The authors concluded that based on these finding, excess adiposity was a risk factor for reduced cognitive scores and called for strategies to reduce or prevent adiposity as a means of preserving cognitive function in adults.

Citation
Anand SS et al. Evaluation of Adiposity and Cognitive Function in Adults JAMA Netw Open 2022

Atrophic changes seen with MRI at autopsy could be marker for chronic traumatic encephalopathy

10th December 2021

Atrophic changes observed with MRI on autopsies of those with chronic traumatic encephalopathy could be a disease marker in living patients

A number of atrophic changes detected with magnetic resonance imaging (MRI) in patients with chronic traumatic encephalopathy (CTE) could be an important marker of the disease if observed in living patients. This was the tentative conclusion of a study by a team from the Framingham Heart Study, Boston University School of Medicine, Boston, US.

CTE is defined as a progressive neurodegenerative disorder linked to repetitive traumatic brain injury from head impacts and is a common finding in deceased, retired American football players. The pathognomonic lesion of CTE is an abnormal accumulation of hyper-phosphorylated tau protein (p-tau) within neurons and a definitive diagnosis can only be made by post-mortem examination of brain tissue. Furthermore, CTE has been categorised into four pathological stages of CTE, stages I (mild) to IV(severe), based on the density and regional deposition of p-tau.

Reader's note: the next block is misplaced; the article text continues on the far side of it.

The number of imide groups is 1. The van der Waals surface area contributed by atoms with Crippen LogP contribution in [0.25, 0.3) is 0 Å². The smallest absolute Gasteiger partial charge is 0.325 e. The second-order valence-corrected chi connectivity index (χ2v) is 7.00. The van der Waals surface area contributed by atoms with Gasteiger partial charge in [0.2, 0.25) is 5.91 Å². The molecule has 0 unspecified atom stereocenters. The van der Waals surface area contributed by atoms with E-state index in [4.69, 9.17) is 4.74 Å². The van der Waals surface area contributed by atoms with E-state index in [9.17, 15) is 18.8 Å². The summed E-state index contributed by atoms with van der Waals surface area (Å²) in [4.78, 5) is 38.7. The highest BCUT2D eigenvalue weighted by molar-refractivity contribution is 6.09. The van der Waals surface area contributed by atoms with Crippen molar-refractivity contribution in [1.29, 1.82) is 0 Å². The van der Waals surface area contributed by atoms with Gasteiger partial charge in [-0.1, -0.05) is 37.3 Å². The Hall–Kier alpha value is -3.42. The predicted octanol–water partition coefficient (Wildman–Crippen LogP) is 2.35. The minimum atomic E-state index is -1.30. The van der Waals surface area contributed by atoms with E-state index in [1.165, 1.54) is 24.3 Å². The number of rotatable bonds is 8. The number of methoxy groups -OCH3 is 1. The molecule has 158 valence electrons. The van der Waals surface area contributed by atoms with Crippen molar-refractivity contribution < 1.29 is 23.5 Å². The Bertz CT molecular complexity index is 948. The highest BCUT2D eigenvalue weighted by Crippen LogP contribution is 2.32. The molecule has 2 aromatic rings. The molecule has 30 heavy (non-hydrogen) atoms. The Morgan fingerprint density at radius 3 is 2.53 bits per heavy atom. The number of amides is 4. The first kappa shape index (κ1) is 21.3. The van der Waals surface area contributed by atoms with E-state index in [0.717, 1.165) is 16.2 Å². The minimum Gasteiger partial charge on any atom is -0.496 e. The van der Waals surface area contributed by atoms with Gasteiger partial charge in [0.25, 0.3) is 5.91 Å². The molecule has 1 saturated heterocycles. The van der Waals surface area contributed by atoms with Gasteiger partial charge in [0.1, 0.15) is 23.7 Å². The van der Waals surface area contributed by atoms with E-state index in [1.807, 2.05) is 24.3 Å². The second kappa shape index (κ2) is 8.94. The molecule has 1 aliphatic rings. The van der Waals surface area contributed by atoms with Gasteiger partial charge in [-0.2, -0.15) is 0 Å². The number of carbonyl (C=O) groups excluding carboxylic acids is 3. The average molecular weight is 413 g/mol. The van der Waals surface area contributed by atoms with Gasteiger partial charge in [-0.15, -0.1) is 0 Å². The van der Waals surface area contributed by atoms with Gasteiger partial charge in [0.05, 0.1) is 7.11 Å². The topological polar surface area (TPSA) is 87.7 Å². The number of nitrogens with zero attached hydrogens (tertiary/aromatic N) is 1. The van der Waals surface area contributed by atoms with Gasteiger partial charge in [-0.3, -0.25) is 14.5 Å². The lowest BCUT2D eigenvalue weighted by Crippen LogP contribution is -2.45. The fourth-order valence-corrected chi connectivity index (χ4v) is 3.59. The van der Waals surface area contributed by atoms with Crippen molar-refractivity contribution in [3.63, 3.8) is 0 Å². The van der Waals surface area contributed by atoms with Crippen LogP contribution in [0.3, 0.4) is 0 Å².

Although imaging studies in living patients at a higher risk of CTE such as former American football players have revealed some changes, these studies could not definitively characterise the specific in vivo structural MRI patterns of CTE.